noun \ə-ˈthē-nə\

Definition of ATHENA

:  the Greek goddess of wisdom — compare minerva

Variants of ATHENA

Athe·na or Athe·ne \-nē\

Origin of ATHENA

Latin Athena, from Greek Athēnē
First Known Use: 14th century


noun    (Concise Encyclopedia)

The Varvakeion, a Roman marble copy (c. AD 130) of the …—Alinari/Art Resource, New York

In ancient Greek religion, the goddess of war, handicraft, and wisdom and the patroness of Athens. Her Roman counterpart was Minerva. Hesiod told how Athena sprang in full armour from Zeus's forehead. In the Iliad she fought alongside the Greek heroes, and she represented the virtues of justice and skill in warfare as opposed to the blood lust of Ares. She was associated with birds (especially the owl) and the snake, and she was usually represented as a virgin goddess. Her birth and contest with Poseidon for suzerainty of Athens were depicted on the Parthenon. Her birthday festival was the Panathenaea.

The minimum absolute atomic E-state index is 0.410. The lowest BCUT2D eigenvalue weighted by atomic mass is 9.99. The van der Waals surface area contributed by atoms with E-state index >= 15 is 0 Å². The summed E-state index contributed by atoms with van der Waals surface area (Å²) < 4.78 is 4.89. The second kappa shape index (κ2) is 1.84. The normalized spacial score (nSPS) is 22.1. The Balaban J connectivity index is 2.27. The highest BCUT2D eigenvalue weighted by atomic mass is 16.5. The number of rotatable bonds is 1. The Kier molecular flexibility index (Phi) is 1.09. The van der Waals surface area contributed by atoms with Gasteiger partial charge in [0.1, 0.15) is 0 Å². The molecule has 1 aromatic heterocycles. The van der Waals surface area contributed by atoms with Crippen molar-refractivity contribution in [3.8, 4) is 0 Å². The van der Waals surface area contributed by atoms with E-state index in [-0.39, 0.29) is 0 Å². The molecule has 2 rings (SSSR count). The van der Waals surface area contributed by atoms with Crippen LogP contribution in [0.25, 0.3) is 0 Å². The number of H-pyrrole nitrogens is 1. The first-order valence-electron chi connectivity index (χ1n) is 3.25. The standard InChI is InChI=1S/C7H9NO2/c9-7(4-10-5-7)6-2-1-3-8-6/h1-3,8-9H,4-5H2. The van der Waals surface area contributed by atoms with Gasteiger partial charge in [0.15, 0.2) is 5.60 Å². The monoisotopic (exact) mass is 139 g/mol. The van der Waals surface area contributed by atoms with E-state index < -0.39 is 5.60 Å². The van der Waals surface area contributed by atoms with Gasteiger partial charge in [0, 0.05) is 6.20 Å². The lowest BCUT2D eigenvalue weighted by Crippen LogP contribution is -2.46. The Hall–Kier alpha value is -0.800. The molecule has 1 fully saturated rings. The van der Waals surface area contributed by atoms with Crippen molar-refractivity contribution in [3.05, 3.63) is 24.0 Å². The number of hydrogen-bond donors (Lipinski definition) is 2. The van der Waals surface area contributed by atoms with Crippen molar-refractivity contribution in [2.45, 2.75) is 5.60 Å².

Variants of ATHENA

Athena or Athene


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